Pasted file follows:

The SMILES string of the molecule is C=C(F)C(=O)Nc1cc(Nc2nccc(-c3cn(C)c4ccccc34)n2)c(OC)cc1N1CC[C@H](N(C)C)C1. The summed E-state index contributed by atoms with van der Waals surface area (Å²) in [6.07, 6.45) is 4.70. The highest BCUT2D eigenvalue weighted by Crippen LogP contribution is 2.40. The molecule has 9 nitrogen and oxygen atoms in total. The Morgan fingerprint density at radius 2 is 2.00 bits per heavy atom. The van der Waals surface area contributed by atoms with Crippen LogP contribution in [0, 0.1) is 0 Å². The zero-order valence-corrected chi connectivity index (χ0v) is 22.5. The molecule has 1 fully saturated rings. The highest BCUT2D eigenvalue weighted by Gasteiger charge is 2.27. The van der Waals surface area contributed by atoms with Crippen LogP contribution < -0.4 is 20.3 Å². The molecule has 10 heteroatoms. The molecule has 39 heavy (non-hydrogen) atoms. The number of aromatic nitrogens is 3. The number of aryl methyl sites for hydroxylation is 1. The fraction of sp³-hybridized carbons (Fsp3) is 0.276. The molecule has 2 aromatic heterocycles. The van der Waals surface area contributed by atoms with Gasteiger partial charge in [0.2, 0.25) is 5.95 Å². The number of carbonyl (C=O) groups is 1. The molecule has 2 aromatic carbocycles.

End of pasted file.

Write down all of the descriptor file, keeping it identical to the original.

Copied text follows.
The SMILES string of the molecule is C=C(F)C(=O)Nc1cc(Nc2nccc(-c3cn(C)c4ccccc34)n2)c(OC)cc1N1CC[C@H](N(C)C)C1. The summed E-state index contributed by atoms with van der Waals surface area (Å²) in [6.07, 6.45) is 4.70. The highest BCUT2D eigenvalue weighted by Crippen LogP contribution is 2.40. The molecule has 9 nitrogen and oxygen atoms in total. The Morgan fingerprint density at radius 2 is 2.00 bits per heavy atom. The van der Waals surface area contributed by atoms with Crippen LogP contribution in [0, 0.1) is 0 Å². The zero-order valence-corrected chi connectivity index (χ0v) is 22.5. The molecule has 1 fully saturated rings. The highest BCUT2D eigenvalue weighted by Gasteiger charge is 2.27. The van der Waals surface area contributed by atoms with Crippen LogP contribution < -0.4 is 20.3 Å². The molecule has 10 heteroatoms. The molecule has 39 heavy (non-hydrogen) atoms. The number of aromatic nitrogens is 3. The number of aryl methyl sites for hydroxylation is 1. The fraction of sp³-hybridized carbons (Fsp3) is 0.276. The molecule has 2 aromatic heterocycles. The van der Waals surface area contributed by atoms with Gasteiger partial charge in [0.2, 0.25) is 5.95 Å². The number of carbonyl (C=O) groups is 1. The molecule has 2 aromatic carbocycles.